“PVC is among the most serious dangers to humans and the environment when it is burned. It releases dioxin, which is widely considered to be one of the most toxic chemicals on the planet, and virtually every resident of NYC has measurable levels of dioxin in their bodies.” -- Captain Alexander Hagan, President of the Uniformed Fire Officers Association (UFOA).

Part Three:

Let’s Create Greener, and Healthier Buildings and Schools
Environmentally Preferable Purchasing to Prevent Pollution

Steelcase

Healthcare Institutions Phasing Out Vinyl and Phthalates
 Over 100 healthcare institutions
around the world are reducing or phasing out PVC and phthalates in hospitals.

“Hospitals, health groups use purchasing power to push for greener medical products” -$135 BILLION in purchasing power – asking suppliers whether products contain vinyl and phthalates.

Architects Specifying PVCfree Building Materials

American Public Health Association (APHA): 2011 Policy Resolution to Reduce PVC in Facilities with Vulnerable Populations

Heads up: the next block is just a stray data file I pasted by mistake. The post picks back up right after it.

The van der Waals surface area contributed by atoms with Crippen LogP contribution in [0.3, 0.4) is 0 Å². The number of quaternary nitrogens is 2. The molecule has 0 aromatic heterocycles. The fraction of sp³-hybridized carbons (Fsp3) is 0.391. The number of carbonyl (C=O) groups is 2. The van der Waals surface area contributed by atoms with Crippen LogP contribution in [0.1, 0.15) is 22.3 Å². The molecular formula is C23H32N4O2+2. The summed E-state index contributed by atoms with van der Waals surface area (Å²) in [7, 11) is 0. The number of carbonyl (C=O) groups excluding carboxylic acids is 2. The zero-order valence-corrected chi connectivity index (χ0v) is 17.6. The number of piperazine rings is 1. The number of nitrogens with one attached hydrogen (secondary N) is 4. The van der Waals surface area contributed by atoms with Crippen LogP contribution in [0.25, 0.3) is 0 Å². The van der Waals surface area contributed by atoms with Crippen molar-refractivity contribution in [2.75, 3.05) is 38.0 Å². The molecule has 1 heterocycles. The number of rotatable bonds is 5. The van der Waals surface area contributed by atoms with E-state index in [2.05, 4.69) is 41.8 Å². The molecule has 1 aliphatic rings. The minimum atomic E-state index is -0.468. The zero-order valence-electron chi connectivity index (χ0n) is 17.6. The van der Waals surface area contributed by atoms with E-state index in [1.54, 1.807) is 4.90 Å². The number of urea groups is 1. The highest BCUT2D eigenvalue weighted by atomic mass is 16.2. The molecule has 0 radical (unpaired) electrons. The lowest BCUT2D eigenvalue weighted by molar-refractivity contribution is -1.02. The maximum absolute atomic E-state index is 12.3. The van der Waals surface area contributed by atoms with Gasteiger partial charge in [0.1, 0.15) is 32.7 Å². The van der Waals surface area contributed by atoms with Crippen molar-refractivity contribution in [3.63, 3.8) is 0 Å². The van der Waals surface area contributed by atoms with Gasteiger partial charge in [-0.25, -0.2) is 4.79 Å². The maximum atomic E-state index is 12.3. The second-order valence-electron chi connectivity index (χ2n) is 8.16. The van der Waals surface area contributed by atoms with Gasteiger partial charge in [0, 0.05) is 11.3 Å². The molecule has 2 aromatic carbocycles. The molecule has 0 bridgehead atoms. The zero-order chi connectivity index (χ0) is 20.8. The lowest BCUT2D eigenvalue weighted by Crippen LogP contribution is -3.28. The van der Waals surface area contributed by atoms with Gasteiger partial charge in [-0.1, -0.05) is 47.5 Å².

The APHA… “urges local, state and federal governments and decision-makers to consider phasing out the use and purchase of flexible PVC in building materials, consumer products, and office suppliers in schools, daycare centers, medical care facilities, nursing homes, public housing, facilities for special needs and the disabled, and other facilities with vulnerable populations when cost-effective alternatives are available.”

EPEAT Certification for Greener Electronics

U.S. Green Building Council (USGBC): New LEED Credits

LEED Pilot Credit 54 LEED v4 credit out for public comment Both would reward buildings that avoid phthalates, and other hazardous chemicals of concern in buildings.